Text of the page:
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The Reflective Hedgehog

In their excellent book, "Superforecasting, the art & science of prediction", Professor Philip Tetlock and co-author Dan Gardner introduce us to the philosophy of Archilochus - "The fox knows many things but the hedgehog knows one big thing". Hedgehogs see the world through a single idea or perspective; in their words "like a pair of green-tinted glasses that the hedgehog never takes off".

Foxes instead seek information from many sources to arrive at evidence-based conclusions, expressing their level of doubt openly and plainly. Hedgehogs are beloved by news broadcasters with limited time, and they escape censure because we do not routinely evaluate the accuracy of predictions. But Tetlock and Gardner did just that in their 21-year study into "Expert Political Judgement: How Good Is it? How can we know?". The foxes showed real insight, and the hedgehogs did slightly worse than random guessing.

So where does that leave the hedgehogs? Maybe the recognition that within their numbers could be a small minority, who I would term the "reflective hedgehogs". These individuals might realise that they are not particularly good forecasters, in predicting what will happen when, because they lack the ability to assimilate many different streams of information (foxes). These eclectic few, spared the onslaught of information, have the time to conceive a big picture formed from their limited observations of the world around them; a picture of a destination rather than a journey.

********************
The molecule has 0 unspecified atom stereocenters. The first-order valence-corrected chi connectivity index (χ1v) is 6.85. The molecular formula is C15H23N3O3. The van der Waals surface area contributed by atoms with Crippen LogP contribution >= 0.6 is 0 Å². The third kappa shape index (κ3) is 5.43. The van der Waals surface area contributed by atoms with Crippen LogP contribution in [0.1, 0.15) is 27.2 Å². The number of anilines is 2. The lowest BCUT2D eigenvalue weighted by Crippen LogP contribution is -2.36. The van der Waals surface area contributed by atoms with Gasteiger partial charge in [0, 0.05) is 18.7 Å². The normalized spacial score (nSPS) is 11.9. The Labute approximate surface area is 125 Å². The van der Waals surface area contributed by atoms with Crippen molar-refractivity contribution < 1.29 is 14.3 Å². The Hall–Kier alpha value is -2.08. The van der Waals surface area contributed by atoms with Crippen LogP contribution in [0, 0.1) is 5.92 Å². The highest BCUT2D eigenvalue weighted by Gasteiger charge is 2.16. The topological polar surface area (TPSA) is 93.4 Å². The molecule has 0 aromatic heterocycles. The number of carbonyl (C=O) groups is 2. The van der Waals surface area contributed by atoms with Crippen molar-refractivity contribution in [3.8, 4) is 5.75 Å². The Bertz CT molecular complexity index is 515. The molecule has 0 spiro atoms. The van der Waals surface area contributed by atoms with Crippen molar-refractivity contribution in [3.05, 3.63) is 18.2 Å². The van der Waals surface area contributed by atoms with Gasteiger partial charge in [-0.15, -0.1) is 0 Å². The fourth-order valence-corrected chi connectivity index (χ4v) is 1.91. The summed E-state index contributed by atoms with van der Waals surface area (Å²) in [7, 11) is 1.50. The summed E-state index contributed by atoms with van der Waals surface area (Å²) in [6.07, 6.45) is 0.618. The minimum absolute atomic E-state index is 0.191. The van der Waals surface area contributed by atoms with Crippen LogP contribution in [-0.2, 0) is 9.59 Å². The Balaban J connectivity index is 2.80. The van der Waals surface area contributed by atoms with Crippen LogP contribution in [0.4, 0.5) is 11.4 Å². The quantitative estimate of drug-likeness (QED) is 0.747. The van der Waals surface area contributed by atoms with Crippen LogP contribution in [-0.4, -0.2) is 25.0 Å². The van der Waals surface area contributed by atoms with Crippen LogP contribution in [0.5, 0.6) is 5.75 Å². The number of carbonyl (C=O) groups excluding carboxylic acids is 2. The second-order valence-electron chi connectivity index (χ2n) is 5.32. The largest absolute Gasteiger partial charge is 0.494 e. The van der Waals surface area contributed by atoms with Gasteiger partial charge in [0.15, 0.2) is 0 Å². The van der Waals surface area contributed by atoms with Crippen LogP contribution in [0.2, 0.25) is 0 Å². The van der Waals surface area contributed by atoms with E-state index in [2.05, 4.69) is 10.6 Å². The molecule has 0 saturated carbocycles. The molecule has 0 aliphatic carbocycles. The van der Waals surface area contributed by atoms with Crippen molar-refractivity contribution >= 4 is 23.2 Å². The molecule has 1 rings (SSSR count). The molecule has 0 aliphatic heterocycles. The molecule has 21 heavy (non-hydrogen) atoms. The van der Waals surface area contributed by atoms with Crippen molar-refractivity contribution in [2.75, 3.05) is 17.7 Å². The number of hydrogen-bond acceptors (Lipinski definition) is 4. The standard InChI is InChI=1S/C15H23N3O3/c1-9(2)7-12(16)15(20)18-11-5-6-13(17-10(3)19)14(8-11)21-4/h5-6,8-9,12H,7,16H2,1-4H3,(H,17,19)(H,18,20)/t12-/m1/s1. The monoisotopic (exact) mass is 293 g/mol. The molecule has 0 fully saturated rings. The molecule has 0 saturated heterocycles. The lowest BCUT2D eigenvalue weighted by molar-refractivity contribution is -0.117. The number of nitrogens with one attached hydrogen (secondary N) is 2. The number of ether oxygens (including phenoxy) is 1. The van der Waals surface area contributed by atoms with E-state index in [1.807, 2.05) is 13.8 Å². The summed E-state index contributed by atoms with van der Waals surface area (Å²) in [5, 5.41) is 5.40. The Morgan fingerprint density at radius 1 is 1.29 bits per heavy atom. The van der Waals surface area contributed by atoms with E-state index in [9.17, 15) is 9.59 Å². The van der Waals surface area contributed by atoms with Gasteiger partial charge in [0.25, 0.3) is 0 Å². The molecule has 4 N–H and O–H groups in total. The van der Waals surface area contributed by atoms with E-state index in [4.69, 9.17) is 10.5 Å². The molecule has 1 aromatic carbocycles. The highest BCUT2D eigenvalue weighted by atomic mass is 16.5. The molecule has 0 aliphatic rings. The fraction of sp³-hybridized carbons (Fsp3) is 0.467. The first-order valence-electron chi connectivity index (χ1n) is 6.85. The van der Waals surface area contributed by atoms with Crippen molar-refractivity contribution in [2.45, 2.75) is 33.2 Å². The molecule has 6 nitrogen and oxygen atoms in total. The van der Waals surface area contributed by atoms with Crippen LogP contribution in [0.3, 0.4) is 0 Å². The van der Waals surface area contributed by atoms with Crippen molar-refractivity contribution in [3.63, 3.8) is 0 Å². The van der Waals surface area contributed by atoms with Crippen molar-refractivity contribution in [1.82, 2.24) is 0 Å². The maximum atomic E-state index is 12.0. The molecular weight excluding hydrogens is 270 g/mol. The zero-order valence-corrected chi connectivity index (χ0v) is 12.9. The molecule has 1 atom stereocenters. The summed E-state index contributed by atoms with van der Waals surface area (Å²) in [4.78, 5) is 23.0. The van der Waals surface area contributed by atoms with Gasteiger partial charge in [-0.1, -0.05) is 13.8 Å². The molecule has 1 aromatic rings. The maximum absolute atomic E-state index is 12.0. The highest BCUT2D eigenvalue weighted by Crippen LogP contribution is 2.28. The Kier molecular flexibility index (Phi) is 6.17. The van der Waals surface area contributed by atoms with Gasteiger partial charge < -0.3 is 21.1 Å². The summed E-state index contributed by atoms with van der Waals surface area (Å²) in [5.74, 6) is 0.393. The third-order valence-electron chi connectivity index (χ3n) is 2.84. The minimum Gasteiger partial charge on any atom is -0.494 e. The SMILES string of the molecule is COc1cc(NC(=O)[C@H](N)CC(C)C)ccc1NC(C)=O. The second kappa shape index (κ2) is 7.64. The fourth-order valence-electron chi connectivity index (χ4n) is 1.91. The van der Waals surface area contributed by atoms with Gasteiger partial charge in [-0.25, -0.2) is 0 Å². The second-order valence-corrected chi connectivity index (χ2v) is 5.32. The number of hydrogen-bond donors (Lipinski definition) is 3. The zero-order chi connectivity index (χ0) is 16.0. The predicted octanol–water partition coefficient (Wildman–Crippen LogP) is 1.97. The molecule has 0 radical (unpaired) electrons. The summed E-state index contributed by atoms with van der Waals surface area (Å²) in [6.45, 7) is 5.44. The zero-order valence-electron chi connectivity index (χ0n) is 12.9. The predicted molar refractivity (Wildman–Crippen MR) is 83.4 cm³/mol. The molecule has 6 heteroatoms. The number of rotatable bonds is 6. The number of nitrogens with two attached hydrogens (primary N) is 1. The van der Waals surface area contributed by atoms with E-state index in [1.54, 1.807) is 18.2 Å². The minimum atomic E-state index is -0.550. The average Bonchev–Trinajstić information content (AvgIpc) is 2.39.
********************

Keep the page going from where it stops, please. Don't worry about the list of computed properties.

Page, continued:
A reflective hedgehog might observe that health is held to be a universal good. Individuals, healthcare professionals and society work collectively to improve individual and population health, with many failures and frequent relapses. Healthcare systems are trying to shift from treating disease to prolonging health, but it is a long battle. The foxes are vital allies in forecasting how risk factors will change or treatments will be discovered. But it is the reflective hedgehog who will observe steadfastly that the collective drive will continue until the goal of optimal health is achieved - whether it takes a decade or a century.


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